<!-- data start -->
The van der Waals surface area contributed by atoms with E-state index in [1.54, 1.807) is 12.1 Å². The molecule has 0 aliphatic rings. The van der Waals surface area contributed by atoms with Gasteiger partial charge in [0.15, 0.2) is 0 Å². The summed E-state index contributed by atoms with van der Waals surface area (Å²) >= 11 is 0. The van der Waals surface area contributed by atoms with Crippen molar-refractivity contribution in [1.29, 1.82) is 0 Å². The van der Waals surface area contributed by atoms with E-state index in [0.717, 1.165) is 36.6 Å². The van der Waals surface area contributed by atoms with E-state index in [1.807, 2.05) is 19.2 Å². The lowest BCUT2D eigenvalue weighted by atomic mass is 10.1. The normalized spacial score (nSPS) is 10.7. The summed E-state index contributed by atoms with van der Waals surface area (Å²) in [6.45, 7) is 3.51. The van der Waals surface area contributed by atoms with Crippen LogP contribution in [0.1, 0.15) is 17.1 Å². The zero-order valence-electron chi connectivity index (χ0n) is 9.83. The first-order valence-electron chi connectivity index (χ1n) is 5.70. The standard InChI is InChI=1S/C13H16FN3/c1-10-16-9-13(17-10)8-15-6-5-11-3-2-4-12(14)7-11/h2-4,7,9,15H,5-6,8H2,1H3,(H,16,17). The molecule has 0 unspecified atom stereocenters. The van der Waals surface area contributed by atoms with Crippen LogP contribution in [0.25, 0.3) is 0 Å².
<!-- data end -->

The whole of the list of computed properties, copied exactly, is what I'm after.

The van der Waals surface area contributed by atoms with E-state index in [1.54, 1.807) is 12.1 Å². The molecule has 0 aliphatic rings. The van der Waals surface area contributed by atoms with Gasteiger partial charge in [0.15, 0.2) is 0 Å². The summed E-state index contributed by atoms with van der Waals surface area (Å²) >= 11 is 0. The van der Waals surface area contributed by atoms with Crippen molar-refractivity contribution in [1.29, 1.82) is 0 Å². The van der Waals surface area contributed by atoms with E-state index in [0.717, 1.165) is 36.6 Å². The van der Waals surface area contributed by atoms with E-state index in [1.807, 2.05) is 19.2 Å². The lowest BCUT2D eigenvalue weighted by atomic mass is 10.1. The normalized spacial score (nSPS) is 10.7. The summed E-state index contributed by atoms with van der Waals surface area (Å²) in [6.45, 7) is 3.51. The van der Waals surface area contributed by atoms with Crippen LogP contribution in [0.1, 0.15) is 17.1 Å². The zero-order valence-electron chi connectivity index (χ0n) is 9.83. The first-order valence-electron chi connectivity index (χ1n) is 5.70. The standard InChI is InChI=1S/C13H16FN3/c1-10-16-9-13(17-10)8-15-6-5-11-3-2-4-12(14)7-11/h2-4,7,9,15H,5-6,8H2,1H3,(H,16,17). The molecule has 0 unspecified atom stereocenters. The van der Waals surface area contributed by atoms with Crippen LogP contribution in [0.25, 0.3) is 0 Å².